So I'm off to the big city (i.e. New York) tomorrow for about a week. I'll mostly be in meetings, but anyone out that way interested in getting together, drop me a line. Once that is over with, this blog will hopefully become more interesting again.
I didn't forget entirely about our friendly local comet-in-outburst, which last time we had clear skies was still visible in the northeast. The picture below, again taken afocally through our 10-inch refractor, shows what it looked like a couple of weeks ago. Now it's expanded so much that it's an obvious fuzzball in the sky, and is really too large to photograph well through a telescope. And anyway, the interesting structures are now too low surface brightness to capture well with my equipment. As it is, to get the outer parts of the coma below, the sensitivity is turned way up, which produces the grainy texture (i.e. noise). As Jess put it, the quantum efficiency of my detector is rather low.
People with professional -- pricy -- equipment are, of course, having a field day. For example, over the past couple of weeks deep exposures revealed the comet developing and then releasing an ion tail. On the other hand, if you go to high resolution instead of exposure time, observers are noting all kinds of interesting jet-like structures showing up near the comet nucleus. Interestingly, that later picture was taken by a remote-controllable automated scope that you can apparently rent time with online. Which sort of makes amateur astronomy work the same way as it does for researchers, who these days often get nowhere near the telescopes that produce their observations.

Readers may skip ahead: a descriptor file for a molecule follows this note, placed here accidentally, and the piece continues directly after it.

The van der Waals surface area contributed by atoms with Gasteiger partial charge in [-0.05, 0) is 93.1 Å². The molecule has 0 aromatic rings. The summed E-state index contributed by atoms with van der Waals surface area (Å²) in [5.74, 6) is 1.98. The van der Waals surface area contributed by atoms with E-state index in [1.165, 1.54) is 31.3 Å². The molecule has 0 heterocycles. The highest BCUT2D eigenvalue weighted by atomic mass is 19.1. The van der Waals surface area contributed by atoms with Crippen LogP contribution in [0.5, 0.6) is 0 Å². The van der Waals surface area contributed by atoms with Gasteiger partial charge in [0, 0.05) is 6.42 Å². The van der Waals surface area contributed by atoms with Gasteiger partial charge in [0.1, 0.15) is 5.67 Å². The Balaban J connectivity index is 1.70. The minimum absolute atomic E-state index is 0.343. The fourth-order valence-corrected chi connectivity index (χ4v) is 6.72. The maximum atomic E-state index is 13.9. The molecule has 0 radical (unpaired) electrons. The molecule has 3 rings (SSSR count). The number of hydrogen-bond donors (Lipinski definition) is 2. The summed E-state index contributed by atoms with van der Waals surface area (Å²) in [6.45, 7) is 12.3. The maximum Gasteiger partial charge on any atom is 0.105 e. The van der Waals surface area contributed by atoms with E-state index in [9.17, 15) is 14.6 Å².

In my research, on the other hand, we actually have to build the telescope before we can fly it. Which might explain why I enjoy cranking up the old refractor and fiddling around until I can take acceptable photos with whatever cheap equipment I have handy. It's just fun.